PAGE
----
US security agencies have said that Russia was likely behind a massive cyber espionage campaign uncovered at the end of last year, contradicting earlier statements from President Donald Trump, who downplayed the possibility of Moscow’s involvement.
In a joint statement on Tuesday, the FBI, the National Security Agency, the Cybersecurity and Infrastructure Security Agency and the Office of the Director of National Intelligence said that the perpetrators had compromised “fewer than 10” US federal agencies, adding that they were “likely Russian in origin”.
The agencies described the motivation for the attacks as “an intelligence gathering effort”, rather than for the purpose of data manipulation or other more destructive efforts.
“This is a serious compromise that will require a sustained and dedicated effort to remediate,” they added.
The hackers gained access by hijacking software from SolarWinds, a Texas-based IT company, which has said that some 18,000 of its government and private sector clients globally may have been exposed.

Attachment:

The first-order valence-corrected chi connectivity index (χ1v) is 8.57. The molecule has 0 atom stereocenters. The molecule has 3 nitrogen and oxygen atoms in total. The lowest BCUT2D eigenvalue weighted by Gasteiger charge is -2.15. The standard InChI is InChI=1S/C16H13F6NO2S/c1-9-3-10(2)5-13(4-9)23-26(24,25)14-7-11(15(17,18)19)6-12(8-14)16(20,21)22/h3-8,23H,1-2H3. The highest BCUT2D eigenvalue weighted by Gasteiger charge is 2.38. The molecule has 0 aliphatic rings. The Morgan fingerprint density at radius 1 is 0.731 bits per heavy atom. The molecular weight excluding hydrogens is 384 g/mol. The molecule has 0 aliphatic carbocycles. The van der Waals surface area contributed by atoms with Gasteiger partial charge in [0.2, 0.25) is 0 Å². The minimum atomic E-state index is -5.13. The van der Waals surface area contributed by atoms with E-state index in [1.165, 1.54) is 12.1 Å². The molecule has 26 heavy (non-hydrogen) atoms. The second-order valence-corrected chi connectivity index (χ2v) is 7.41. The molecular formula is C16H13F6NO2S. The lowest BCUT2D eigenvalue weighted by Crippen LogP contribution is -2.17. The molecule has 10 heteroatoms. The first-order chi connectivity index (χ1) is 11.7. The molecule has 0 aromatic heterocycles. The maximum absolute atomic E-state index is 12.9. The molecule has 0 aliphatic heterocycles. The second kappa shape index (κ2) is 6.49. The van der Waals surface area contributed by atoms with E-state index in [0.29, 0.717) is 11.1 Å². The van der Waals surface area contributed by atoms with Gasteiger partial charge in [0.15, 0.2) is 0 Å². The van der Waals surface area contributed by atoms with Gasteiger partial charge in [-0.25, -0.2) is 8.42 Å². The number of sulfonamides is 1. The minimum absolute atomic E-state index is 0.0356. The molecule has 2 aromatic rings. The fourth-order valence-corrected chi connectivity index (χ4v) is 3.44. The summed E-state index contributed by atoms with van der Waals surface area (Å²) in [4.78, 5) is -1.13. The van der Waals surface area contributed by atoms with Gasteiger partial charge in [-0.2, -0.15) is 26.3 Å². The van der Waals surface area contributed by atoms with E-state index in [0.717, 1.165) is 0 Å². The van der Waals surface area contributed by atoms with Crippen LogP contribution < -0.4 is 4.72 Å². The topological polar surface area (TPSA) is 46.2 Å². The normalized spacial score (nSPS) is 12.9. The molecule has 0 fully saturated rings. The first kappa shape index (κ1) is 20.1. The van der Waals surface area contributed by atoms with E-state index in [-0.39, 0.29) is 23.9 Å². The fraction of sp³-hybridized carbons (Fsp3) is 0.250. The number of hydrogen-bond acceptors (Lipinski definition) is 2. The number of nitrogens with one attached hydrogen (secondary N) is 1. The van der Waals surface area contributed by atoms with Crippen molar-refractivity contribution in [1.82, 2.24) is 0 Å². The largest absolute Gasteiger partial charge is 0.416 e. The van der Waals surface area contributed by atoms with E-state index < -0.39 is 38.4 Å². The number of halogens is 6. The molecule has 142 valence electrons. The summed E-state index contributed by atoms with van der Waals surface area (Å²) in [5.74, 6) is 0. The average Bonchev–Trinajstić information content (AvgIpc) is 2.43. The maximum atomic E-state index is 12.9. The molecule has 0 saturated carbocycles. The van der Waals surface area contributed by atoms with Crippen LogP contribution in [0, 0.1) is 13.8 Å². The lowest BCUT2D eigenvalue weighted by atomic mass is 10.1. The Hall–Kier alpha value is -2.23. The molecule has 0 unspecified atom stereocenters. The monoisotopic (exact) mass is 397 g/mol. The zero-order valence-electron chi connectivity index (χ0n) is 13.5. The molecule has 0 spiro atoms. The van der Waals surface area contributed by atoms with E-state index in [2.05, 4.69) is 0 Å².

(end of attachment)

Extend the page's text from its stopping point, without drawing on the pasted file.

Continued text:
So far, only the US commerce, energy and Treasury departments have acknowledged publicly that they were breached, together with a handful of companies, including Microsoft and FireEye.
The statement marks the first official attribution of the hack to a nation state, although the intelligence community and several politicians have said that the attack bears the hallmarks of the SVR, Russia’s foreign intelligence service.
However, Mr Trump has previously claimed that the hack — which is ongoing — was being overhyped “in the fake news media”, adding in a tweet: “Russia, Russia, Russia is the priority chant when anything happens because Lamestream is, for mostly financial reasons, petrified of discussing the possibility that it may be China (it may!).”
Russia has denied any involvement.